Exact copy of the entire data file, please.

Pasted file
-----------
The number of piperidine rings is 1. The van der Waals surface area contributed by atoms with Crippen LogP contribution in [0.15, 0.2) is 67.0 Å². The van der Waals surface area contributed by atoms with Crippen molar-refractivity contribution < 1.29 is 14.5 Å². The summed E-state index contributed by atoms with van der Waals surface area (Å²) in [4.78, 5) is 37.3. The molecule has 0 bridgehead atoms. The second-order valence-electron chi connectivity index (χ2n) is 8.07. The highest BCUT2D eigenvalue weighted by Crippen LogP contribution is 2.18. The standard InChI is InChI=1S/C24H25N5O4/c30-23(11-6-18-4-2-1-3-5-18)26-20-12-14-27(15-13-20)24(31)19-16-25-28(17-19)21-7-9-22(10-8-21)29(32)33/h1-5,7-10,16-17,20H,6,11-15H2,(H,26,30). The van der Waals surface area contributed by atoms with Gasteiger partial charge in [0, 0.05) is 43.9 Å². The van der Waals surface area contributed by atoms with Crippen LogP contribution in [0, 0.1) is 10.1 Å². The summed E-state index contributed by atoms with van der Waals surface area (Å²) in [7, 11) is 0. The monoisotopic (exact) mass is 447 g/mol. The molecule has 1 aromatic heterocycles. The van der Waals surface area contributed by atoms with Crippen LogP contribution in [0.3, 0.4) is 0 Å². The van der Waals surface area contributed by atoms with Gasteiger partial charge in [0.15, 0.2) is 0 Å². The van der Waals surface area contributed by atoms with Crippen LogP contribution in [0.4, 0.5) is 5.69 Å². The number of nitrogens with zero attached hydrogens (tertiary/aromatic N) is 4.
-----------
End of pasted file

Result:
The number of piperidine rings is 1. The van der Waals surface area contributed by atoms with Crippen LogP contribution in [0.15, 0.2) is 67.0 Å². The van der Waals surface area contributed by atoms with Crippen molar-refractivity contribution < 1.29 is 14.5 Å². The summed E-state index contributed by atoms with van der Waals surface area (Å²) in [4.78, 5) is 37.3. The molecule has 0 bridgehead atoms. The second-order valence-electron chi connectivity index (χ2n) is 8.07. The highest BCUT2D eigenvalue weighted by Crippen LogP contribution is 2.18. The standard InChI is InChI=1S/C24H25N5O4/c30-23(11-6-18-4-2-1-3-5-18)26-20-12-14-27(15-13-20)24(31)19-16-25-28(17-19)21-7-9-22(10-8-21)29(32)33/h1-5,7-10,16-17,20H,6,11-15H2,(H,26,30). The van der Waals surface area contributed by atoms with Gasteiger partial charge in [0, 0.05) is 43.9 Å². The van der Waals surface area contributed by atoms with Crippen LogP contribution in [0, 0.1) is 10.1 Å². The summed E-state index contributed by atoms with van der Waals surface area (Å²) in [7, 11) is 0. The monoisotopic (exact) mass is 447 g/mol. The molecule has 1 aromatic heterocycles. The van der Waals surface area contributed by atoms with Crippen LogP contribution in [0.3, 0.4) is 0 Å². The van der Waals surface area contributed by atoms with Gasteiger partial charge in [0.15, 0.2) is 0 Å². The van der Waals surface area contributed by atoms with Crippen LogP contribution in [0.4, 0.5) is 5.69 Å². The number of nitrogens with zero attached hydrogens (tertiary/aromatic N) is 4.